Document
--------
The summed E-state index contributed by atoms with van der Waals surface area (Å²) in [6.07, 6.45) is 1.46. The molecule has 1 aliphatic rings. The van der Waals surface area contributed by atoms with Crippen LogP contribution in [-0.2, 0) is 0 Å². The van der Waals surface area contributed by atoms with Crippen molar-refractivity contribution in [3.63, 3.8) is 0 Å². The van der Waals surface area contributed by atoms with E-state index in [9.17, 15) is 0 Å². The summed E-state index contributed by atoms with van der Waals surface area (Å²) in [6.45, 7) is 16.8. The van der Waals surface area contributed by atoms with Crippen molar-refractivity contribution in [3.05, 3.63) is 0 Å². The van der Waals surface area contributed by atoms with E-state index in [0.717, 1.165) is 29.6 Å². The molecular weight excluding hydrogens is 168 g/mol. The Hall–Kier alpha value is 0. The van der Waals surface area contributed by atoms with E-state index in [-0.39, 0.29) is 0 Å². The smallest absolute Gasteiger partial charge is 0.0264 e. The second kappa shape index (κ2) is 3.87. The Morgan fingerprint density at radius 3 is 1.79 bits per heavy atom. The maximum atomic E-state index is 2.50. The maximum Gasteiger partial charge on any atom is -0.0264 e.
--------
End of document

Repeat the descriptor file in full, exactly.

The summed E-state index contributed by atoms with van der Waals surface area (Å²) in [6.07, 6.45) is 1.46. The molecule has 1 aliphatic rings. The van der Waals surface area contributed by atoms with Crippen LogP contribution in [-0.2, 0) is 0 Å². The van der Waals surface area contributed by atoms with Crippen molar-refractivity contribution in [3.63, 3.8) is 0 Å². The van der Waals surface area contributed by atoms with E-state index in [9.17, 15) is 0 Å². The summed E-state index contributed by atoms with van der Waals surface area (Å²) in [6.45, 7) is 16.8. The van der Waals surface area contributed by atoms with Crippen molar-refractivity contribution in [3.05, 3.63) is 0 Å². The van der Waals surface area contributed by atoms with E-state index in [0.717, 1.165) is 29.6 Å². The molecular weight excluding hydrogens is 168 g/mol. The Hall–Kier alpha value is 0. The van der Waals surface area contributed by atoms with E-state index in [-0.39, 0.29) is 0 Å². The smallest absolute Gasteiger partial charge is 0.0264 e. The second kappa shape index (κ2) is 3.87. The Morgan fingerprint density at radius 3 is 1.79 bits per heavy atom. The maximum atomic E-state index is 2.50. The maximum Gasteiger partial charge on any atom is -0.0264 e.